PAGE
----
Welcome to the Inaugural Edition of Working Notes. By The Editors
Working Notes is the online journal for Sociology At Work. We provide a platform for applied sociologists to share their work experiences, with a view to expanding recognition of what sociologists can do and enhancing how the discipline of sociology promotes sociological practices. Here we provide a brief background about the editors and the papers in this first edition.
Accounting for Sociology in a World of Auditors. By Michael Hughes, UK
Michael is the Director of Studies and Knowledge for the Audit Commission, UK, reviewing reports on local government services. He tells us why we should ‘never underestimate the value of a sociology degree in providing a foundation of skills and concepts for understanding other disciplines and their models’.
Tony reflects on his career in civil service and his current role as a researcher for Early Years and Childcare with the Kent County Council in the UK. He talks about how he uses statistics and Geographical Information Systems (GIS) in his job.
An Organisational Perspective: Applying Sociology to the Health Sector. By Christine Walker, Melbourne, Australia
Christine answers some questions about her work as Chief Executive Officer for Chronic Illness Alliance in Melbourne, Australia, which connects not-for-profit groups with government and academics in order to advocate for better healthcare for people with chronic illnesses.
War and Peace in Educational Disadvantage. By Lea Campbell, Melbourne, Australia
Lea works as a researcher for a social welfare organisation in Australia. She seeks out to answer the question: ‘How do we bring students, parents, teachers and stakeholders together to have powerful and respectful conversations around the educational, social and emotional needs of students?’ Lea makes a case for constructive conflict in educational policies.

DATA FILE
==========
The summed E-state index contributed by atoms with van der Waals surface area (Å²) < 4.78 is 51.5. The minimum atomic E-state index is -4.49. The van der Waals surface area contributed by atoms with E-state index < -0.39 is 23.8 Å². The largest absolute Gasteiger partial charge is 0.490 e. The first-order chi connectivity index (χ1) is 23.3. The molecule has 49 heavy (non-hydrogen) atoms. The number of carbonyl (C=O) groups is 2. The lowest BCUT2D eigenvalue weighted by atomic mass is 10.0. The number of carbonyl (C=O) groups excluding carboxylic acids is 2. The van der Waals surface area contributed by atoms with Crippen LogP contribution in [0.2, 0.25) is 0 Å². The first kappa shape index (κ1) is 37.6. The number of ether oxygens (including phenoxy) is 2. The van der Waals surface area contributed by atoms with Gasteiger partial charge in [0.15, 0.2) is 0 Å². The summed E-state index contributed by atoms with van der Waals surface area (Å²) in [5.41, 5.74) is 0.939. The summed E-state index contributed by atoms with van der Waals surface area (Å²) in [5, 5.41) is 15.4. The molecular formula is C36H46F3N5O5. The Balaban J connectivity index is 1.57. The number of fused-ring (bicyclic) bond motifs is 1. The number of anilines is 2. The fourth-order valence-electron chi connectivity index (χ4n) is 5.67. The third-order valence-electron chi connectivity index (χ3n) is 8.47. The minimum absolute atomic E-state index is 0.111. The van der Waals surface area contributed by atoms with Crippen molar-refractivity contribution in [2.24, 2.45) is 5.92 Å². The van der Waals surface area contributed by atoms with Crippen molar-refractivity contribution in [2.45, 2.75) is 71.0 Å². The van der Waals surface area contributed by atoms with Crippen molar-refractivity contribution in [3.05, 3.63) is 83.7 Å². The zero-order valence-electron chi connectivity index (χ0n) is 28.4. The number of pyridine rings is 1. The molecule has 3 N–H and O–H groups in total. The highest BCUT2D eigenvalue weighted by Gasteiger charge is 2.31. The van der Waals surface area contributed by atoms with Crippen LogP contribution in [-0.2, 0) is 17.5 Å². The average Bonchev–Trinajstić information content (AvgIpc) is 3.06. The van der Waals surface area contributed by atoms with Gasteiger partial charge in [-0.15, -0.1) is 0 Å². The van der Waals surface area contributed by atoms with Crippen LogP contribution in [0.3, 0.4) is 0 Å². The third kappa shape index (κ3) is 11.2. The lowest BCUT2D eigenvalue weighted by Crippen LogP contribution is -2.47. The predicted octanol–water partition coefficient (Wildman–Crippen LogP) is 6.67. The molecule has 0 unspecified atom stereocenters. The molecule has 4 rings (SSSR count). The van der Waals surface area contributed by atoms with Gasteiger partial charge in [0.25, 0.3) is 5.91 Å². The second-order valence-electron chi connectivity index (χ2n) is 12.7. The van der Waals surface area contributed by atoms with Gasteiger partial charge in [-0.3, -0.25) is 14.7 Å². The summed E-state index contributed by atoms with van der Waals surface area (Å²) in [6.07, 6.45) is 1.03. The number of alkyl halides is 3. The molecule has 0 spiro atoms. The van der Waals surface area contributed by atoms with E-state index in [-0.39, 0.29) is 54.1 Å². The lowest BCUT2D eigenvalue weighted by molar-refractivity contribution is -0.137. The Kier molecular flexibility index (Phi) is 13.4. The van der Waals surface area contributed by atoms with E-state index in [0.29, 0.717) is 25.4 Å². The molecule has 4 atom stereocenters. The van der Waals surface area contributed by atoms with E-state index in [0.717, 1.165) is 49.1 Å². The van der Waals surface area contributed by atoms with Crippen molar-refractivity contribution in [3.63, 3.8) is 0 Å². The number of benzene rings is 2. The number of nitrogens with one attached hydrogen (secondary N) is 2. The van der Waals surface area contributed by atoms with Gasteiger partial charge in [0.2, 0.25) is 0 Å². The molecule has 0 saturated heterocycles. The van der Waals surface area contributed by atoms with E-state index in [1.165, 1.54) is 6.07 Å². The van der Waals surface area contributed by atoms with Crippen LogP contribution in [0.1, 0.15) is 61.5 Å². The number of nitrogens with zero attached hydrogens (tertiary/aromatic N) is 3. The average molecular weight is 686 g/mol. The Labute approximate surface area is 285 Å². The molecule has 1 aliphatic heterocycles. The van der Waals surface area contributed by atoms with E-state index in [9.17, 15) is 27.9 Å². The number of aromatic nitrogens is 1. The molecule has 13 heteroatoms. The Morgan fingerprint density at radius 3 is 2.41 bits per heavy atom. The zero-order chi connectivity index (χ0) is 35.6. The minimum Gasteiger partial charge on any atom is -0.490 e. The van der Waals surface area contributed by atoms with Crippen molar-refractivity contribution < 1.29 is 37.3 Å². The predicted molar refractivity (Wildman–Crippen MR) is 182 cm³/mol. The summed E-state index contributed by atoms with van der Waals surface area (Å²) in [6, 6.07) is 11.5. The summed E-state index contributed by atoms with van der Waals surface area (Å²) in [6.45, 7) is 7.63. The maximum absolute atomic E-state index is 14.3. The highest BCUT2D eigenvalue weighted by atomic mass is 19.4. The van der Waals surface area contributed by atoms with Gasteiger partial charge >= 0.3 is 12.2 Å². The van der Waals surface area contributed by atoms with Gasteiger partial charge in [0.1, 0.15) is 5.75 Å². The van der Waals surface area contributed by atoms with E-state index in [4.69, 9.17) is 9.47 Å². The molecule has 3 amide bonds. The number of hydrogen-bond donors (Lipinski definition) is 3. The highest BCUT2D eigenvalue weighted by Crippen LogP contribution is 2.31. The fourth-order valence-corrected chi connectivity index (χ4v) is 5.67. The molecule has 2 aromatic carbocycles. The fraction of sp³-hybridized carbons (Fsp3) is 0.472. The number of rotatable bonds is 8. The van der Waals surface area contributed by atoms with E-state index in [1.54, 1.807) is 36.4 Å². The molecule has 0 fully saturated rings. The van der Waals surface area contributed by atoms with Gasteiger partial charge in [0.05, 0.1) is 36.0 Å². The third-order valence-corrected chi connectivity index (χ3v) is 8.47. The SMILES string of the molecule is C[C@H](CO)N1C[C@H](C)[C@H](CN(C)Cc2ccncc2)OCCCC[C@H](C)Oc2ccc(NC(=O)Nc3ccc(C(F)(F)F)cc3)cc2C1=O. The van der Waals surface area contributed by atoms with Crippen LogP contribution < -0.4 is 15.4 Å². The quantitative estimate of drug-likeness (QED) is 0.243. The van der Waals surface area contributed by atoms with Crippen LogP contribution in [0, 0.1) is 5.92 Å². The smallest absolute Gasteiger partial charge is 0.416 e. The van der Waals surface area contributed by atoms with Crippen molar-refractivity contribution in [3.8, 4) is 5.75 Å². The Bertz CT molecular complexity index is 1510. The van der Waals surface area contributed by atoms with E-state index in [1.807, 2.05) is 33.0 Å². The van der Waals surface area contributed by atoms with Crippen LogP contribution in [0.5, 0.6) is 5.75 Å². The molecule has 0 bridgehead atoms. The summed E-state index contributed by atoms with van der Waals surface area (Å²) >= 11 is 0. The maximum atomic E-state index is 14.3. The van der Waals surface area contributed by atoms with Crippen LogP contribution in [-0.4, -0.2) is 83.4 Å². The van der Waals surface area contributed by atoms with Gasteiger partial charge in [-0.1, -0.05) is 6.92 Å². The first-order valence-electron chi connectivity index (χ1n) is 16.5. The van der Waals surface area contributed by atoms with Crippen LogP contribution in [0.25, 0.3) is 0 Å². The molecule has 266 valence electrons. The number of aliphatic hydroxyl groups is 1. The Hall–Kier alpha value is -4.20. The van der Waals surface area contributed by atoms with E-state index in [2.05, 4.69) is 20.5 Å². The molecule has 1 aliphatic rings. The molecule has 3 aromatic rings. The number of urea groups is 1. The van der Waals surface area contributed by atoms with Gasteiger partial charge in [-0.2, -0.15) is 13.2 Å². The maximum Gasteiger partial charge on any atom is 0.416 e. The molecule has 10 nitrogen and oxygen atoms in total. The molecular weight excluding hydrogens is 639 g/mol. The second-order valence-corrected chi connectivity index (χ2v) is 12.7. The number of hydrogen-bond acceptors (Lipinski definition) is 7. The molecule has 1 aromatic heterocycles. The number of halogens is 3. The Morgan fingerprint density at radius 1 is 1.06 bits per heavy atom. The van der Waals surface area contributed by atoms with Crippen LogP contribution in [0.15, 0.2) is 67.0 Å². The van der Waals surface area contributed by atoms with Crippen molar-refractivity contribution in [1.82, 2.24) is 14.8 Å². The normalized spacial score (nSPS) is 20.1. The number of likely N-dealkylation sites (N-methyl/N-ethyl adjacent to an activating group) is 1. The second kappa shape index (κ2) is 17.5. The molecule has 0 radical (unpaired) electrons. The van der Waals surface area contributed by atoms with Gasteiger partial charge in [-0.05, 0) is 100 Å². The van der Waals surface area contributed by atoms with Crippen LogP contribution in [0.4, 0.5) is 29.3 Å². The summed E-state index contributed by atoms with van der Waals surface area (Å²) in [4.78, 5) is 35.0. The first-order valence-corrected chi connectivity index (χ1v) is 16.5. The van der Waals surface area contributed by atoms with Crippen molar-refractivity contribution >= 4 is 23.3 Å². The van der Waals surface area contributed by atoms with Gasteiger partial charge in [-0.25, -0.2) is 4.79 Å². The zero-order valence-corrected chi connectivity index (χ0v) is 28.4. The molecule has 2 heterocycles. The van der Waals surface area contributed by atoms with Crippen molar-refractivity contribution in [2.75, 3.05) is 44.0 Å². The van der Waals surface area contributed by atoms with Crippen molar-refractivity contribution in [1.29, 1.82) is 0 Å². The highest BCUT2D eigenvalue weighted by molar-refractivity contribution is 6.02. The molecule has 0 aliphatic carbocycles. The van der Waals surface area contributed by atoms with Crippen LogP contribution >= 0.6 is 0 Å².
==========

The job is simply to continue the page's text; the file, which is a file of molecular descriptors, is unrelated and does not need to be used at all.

Strengthening Business Through Sociology: The Work of a Council Coordinator. By Lui Wing Shek Adrian, Hong Kong
Adrian works for a global membership organisation for the business community. He tells us how his general sociological skills help him to work with businesses in order to strengthen their services. Adrian shows that ‘Realising the promise of sociological imagination is a long and winding road.’
Consuming Sociology: Working for State Government. By Stephen Leyden, Melbourne, Australia
Stephen works as a Research Officer for Consumer Affairs Victoria in Australia, a government agency more accustomed to focusing on business and legal concerns rather than on sociological issues. Stephen says some of the rewards of job involve ‘adding to the organisation’s knowledge by demonstrating the social/historical factors that influence behaviour.’
Beyond Merciless Critique: Reflections on the Contribution of Sociology in the Social Policy Space. By Anthony Hogan, Canberra, Australia
Anthony is a Fellow with the National Centre for Epidemiology and Public Health at The Australian National University. His paper argues that sociology could make a stronger impact on social policy if it went beyond criticism and engaged with the imperfect aspects of decision making.
Advice for Students Who Want to Work as Social Activists: A View From a Trade Union. By Gary Pattison, UK
Gary provides advice for students interested in becoming trade union officials, including how he moved into his profession and how sociology helps him achieve better conditions for workers. Gary discusses the challenges of bringing sociology into his job, but he notes the benefits are, ‘That I get to use my professional salary to challenge the state and capitalism. Seriously.’
Annika is one of the convenors of the Sociologists Outside Academia Group, which is part of the British Sociological Association. She answers questions about the issues facing their members.
Becoming an Applied Sociologist: A Personal Journey From Student to Academic to Public Servant. By Dr Zuleyka Zevallos, Australia
Zuleyka has a position as Sociologist in the Australian Public Service. She provides a reflexive case study of her career. She argues that sociology students need better vocational training and career planning strategies.